EDITED asian ps. slightly less asian. seeking help!

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alicen
Posts: 104
Joined: Tue Nov 02, 2010 4:42 pm

EDITED asian ps. slightly less asian. seeking help!

Postby alicen » Mon Nov 22, 2010 6:47 am

okay. so i redid this because it was awful. hoping it's better now, but i know it's still not great. any and all advice or suggestions welcome.


Beijing kept all its best treasures tucked away, I realized, turning another corner to follow the heavy fragrance of street food. I had gone in search of my favorite snack, the ubiquitous egg pancake, and a language partner to practice my Mandarin. Eventually I found both at a particular pancake stand in an alleyway that I came to know by heart.

A girl in her late teens took charge of handling the hot objects and expertly folding pancakes into even squares. Her younger brother made change. I mostly talked with the girl, thinking our similar ages lent to an inherent kind of kinship; I duly began with questions of shopping, restaurants, and the expected release date of Jay Chou’s next album. She seemed to humor my mundane chatter for a week or two, but we moved quickly onto the subjects that actually concerned her: education reform and rural migrant rights. Her family had moved to Beijing in hopes of higher wages and better education, but government policies prevented her and her brother from entering the school system. I had heard little of the problems facing rural workers who moved to the city, but when I expressed my surprise she seemed unfazed. “Only tourists like you would ever listen to me,” she said, “and what can you do?” My speech, which had shown favorably the long hours of practice up to that point, halted, and while I felt she had just led me to the crux of the issue, I could not tell her so.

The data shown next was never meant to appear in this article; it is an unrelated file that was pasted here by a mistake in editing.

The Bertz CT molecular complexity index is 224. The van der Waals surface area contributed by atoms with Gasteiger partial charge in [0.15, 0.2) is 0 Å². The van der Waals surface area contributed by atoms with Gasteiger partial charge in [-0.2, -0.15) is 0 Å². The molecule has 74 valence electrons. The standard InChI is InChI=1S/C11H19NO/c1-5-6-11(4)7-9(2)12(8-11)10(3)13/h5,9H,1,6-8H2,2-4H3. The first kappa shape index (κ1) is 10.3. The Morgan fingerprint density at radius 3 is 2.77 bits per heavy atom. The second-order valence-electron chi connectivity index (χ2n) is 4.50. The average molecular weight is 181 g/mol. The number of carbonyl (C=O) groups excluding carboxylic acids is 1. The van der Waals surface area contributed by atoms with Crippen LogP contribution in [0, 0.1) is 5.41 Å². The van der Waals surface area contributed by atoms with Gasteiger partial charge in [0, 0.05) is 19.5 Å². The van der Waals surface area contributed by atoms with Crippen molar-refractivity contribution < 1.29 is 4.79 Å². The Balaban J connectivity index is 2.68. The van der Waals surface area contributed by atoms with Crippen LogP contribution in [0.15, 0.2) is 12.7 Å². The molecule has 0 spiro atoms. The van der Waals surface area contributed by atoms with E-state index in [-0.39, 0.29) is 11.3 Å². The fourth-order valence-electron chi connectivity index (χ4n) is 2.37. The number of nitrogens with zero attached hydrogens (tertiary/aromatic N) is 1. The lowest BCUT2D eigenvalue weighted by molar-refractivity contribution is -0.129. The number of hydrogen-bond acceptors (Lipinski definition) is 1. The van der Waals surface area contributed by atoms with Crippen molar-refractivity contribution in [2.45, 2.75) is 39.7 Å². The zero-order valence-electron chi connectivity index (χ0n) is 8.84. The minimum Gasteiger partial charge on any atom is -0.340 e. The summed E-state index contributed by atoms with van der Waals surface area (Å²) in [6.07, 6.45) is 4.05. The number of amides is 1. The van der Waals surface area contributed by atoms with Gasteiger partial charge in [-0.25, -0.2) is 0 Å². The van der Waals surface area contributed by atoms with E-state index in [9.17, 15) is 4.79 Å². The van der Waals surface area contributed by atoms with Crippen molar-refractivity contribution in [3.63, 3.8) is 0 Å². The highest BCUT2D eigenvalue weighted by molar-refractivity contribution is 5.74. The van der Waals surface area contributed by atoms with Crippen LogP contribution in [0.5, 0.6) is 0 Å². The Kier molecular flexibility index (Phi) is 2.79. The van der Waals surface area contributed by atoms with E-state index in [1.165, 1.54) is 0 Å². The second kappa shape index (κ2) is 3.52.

I had envisioned a career in finance well before I ate my first egg pancake. I secured an internship at a Shanghai-based investment bank in 2009, glad for another taste of China’s culture prior to embarking on a career path utterly separate from my recreational interests. There, however, I found myself more concerned with the lives of the ordinary people than with the numbers I researched and analyzed. I spoke with corporate lawyers and entrepreneurs, directing conversation toward matters affecting Chinese citizens and away from corporate strategy and finance. My interest in the latter had waned considerably, and I was instead committed to a silent promise that I had made the previous summer.